August 25, 2015
19:34 EDTGILDExperts tell White House to expand use of Hepatitis C drugs, NYT says
Health care experts from the Public Health Service and the Advisory Council on H.I.V./AIDS have recommended that Medicaid officials expand the use of costly Hepatitis C drugs including AbbVie's (ABBV) Viekira Pak and Gilead's (GILD) Sovaldi and Harvoni, reports the New York Times, citing correspondence sent to the White House. The advisory council said current usage limitations on the drugs are "unreasonable," but it also suggested that manufacturers disclose drug development costs in the face of the significant price tags on modern Hepatitis C treatments. Reference Link
August 24, 2015
13:36 EDTGILDBiotech correction presents some opportunities, says RBC Capital
RBC Capital analyst Michael Yee said he won't try to pick the short-term bottom in biotech, but contends that any macro weakness in China shouldn't have any major impact to financials or fundamentals for the sector given their minimal exposure there. If the market continues to be volatile, Yee recommends a focus on names with defensive characteristics, such as higher margins and free cash flow yield, naming Amgen (AMGN), Celgene (CELG) and Gilead (GILD) as some examples. The analyst adds that he likes Vertex (VRTX) on the pullback for "more aggressive" growth investors. Yee has Outperform ratings on all of the stocks mentioned above.
August 20, 2015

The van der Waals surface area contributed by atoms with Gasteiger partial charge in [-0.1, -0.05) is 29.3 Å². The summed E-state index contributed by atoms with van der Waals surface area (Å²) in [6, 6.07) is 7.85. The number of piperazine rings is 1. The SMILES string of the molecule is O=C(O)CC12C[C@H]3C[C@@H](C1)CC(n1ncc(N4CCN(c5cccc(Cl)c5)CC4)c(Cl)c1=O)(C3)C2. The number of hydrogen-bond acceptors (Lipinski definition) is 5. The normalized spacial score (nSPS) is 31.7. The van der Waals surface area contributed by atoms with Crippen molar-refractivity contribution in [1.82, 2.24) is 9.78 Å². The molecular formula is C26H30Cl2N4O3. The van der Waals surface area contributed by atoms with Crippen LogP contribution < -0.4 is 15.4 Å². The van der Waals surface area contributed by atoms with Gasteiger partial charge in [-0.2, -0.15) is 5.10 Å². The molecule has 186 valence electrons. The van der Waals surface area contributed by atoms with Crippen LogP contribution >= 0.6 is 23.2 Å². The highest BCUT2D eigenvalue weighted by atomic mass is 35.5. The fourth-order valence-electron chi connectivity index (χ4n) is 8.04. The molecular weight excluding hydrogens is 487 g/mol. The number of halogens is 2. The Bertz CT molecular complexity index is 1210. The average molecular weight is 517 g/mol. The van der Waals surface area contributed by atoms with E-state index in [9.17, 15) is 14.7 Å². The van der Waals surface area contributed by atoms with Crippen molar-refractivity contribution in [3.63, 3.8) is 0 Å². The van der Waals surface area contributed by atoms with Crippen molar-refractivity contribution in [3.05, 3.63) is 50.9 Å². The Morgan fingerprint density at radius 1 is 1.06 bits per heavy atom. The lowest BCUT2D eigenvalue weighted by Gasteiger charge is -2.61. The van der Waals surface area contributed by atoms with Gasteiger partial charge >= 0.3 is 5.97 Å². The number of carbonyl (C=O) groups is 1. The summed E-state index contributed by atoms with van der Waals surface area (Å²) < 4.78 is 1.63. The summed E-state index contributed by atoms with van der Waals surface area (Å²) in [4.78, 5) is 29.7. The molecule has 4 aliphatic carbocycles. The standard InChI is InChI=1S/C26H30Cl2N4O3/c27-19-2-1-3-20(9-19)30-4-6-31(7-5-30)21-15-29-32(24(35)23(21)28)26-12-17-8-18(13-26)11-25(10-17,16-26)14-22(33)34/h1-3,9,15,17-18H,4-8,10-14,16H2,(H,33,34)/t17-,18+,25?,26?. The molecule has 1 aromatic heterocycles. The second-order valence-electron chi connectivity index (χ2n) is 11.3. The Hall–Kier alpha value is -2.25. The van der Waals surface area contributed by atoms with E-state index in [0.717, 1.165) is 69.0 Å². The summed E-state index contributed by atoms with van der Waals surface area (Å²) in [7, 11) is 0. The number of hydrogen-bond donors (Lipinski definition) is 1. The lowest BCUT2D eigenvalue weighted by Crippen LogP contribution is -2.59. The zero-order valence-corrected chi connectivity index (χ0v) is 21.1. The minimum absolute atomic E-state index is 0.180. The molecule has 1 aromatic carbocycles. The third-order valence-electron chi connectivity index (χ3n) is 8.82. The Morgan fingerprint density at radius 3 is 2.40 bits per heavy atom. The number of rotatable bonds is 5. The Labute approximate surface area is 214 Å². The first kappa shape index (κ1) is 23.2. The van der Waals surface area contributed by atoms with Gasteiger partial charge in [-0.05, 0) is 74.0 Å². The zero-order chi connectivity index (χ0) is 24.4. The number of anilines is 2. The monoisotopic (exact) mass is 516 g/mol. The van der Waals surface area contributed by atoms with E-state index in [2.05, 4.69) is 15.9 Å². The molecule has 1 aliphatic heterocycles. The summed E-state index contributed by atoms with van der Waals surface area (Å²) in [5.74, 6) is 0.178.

16:34 EDTGILDGilead MAA for HIV regimen has been fully validated by EMA
Gilead Sciences announced that the company's Marketing Authorization Application, MAA, for an investigational, once-daily single tablet regimen that combines emtricitabine 200 mg, tenofovir alafenamide 25 mg and rilpivirine 25 mg has been fully validated and is now under evaluation by the European Medicines Agency, EMA. Emtricitabine and tenofovir alafenamide are marketed by Gilead Sciences and rilpivirine is marketed by Janssen Sciences Ireland UC, one of the Janssen Pharmaceutical Companies of Johnson & Johnson. The data included in the application support the use of R/F/TAF for the treatment of HIV-1 infection in adults and pediatric patients 12 years and older. "With this validation, R/F/TAF is now the third TAF-based filing under review by the EMA as we advance a portfolio of new treatment options that may offer high efficacy and favorable safety profiles," said Norbert Bischofberger, PhD, Executive Vice President, Research and Development and Chief Scientific Officer, Gilead Sciences. "The R/F/TAF filing also represents the next step in our collaboration with Janssen to develop HIV treatments that potentially meet the diverse needs of people living with HIV."